can you get a good idea of the voice of the pickup when

Discussion in 'Just Pickups' started by hopdybob, Sep 23, 2019.

  1. hopdybob

    hopdybob Tele-Afflicted

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    can you get a good idea of the voice of the pickup when you hold it above the strings, not placed in a body but on top?

    i have a bunch of pickups, different size that i would try out to get an idea of the voice/tone it will produce.
    my idea was to turn it upside down and hang it above the strings in some kind of device and hang it to a vol/tone setup before the guitar cable.
    good idea, bad idea?
    shoot ;)
     
  2. Ronkirn

    Ronkirn Doctor of Teleocity Vendor Member

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    Not a bad idea, but.. both Leo Fender, and Bill Lawrence had "test beds" made up that were basically "guitars" with a means to insert pickups, mounted on a tray of sorts, so they could be slid into the "body" maintaining something resembling consistency.. little things like how the pickup is mounted and the relative height of the strings over the poll pieces are significant and such allows for the consistency in this. areas.

    r
     
  3. Deeve

    Deeve Friend of Leo's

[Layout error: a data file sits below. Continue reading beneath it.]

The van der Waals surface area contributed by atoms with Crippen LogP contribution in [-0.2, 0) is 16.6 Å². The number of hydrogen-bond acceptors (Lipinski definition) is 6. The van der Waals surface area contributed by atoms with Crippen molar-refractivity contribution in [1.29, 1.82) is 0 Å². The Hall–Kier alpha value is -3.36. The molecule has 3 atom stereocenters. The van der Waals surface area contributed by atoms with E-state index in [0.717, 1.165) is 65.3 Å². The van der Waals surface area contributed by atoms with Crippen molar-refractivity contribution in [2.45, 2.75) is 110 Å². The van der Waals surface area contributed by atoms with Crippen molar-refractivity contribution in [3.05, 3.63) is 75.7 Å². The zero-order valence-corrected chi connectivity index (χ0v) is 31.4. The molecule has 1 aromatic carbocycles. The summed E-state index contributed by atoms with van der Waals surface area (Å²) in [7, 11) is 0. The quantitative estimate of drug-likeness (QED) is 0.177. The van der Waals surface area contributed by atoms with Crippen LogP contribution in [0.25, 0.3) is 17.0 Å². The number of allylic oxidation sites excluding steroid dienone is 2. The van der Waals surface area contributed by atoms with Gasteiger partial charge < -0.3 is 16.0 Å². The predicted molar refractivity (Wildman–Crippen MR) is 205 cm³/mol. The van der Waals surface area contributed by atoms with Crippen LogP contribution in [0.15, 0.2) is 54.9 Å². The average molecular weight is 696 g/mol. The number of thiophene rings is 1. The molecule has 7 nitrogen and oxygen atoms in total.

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    likes the mule idea
     
  4. nojazzhere

    nojazzhere Poster Extraordinaire

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    My experience has been it's VERY difficult to maintain a consistent distance from the strings, and it can make a world of difference in just a millimeter's spacing. Ron's suggestion makes a lot of sense, and would give a much better representation of a pickup's sound.....although you'd still want some kind of p/up height adjustment, IMHO.
     
  5. EsquireBoy

    EsquireBoy Tele-Meister

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    The main issue would be that it shall be difficult to play the guitar in real conditions. You should be able to hear the pickup but not to hear it in real playing conditions, whereas it is precisely what matters the most.

    But I do not see why you could not proceed like that for a first and simple test.
     
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  6. schmee

    schmee Poster Extraordinaire

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    I suppose so, a couple wood cubes and mount them to the pickguard with double sided tape. Good idea! Although I have to say, I can't get a good idea of a pickup's sound without playing it a long time or really, playing a gig with it in the band mix.
     
  7. Antigua Tele

    Antigua Tele Friend of Leo's

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    I tried this once for some experiments, it was too difficult to set an exact distance from the strings. Having to account for that makes it more trouble than its worth, imo.
     
  8. jvin248

    jvin248 Poster Extraordinaire

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    .